The Spanish Influenza Pandemic in Las Vegas

John Przybys of the Las Vegas Review-Journal recently visited the museum to talk to Ilana Short about the Spanish Influenza (flu) Pandemic, which swept the world in 1918-1919. Ms. Short is in charge of the museum’s photo collection and public outreach. She also creates exhibits, such as the popular touring exhibit Las Vegas Lineup.  For her latest exhibit, she worked with the museum’s librarian and curator of manuscripts, Crystal Van Dee, to share stories of how Nevadans experienced WWI. Because the Spanish Influenza was exacerbated by the devastation wrought by WWI, the exhibit curators realized there was no way they could tell this story without mentioning the flu.

According to the CDC, about 500 million people — about one-third of the planet’s population — were infected with the influenza virus during the pandemic, which killed at least 50 million worldwide and about 675,000 in the United States.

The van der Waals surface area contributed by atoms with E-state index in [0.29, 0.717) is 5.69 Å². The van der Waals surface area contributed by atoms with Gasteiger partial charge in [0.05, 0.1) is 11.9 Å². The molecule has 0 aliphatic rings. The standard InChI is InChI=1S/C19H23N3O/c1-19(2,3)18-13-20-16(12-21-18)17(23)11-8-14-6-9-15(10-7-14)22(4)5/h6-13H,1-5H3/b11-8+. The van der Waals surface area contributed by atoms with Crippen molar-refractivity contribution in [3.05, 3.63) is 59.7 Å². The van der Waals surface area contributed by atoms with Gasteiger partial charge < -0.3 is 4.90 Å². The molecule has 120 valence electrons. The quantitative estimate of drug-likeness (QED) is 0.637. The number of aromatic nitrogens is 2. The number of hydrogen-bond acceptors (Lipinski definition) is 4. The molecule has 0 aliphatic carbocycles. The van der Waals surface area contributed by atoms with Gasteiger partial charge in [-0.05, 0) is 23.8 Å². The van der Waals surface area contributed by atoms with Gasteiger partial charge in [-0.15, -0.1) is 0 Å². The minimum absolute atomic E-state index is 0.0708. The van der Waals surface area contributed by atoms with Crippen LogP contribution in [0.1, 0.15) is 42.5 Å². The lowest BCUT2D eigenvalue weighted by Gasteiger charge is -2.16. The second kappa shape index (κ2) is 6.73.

The pandemic was so deadly, the CDC adds, that life expectancy in the United States was reduced by about 12 years — to just 36.6 years for men and 42.2 years for women — from 1917 to 1918. (John Przybys, Las Vegas Review-Journal).

The full article on the Las Vegas Review-Journal website includes more details about the Spanish Influenza, which was a variant of H1n1,  as well as tips for avoiding the flu today (pro tip: get your flu shot).

The Great War: The Western Front and the Nevada Homefront is on exhibit at the museum through April 2019, with the Springs Preserve portion of the exhibit (which focuses on the Western Front) open until January 5th. For more information about the material on exhibit, including transcriptions, check out the museum’s Zib Guide.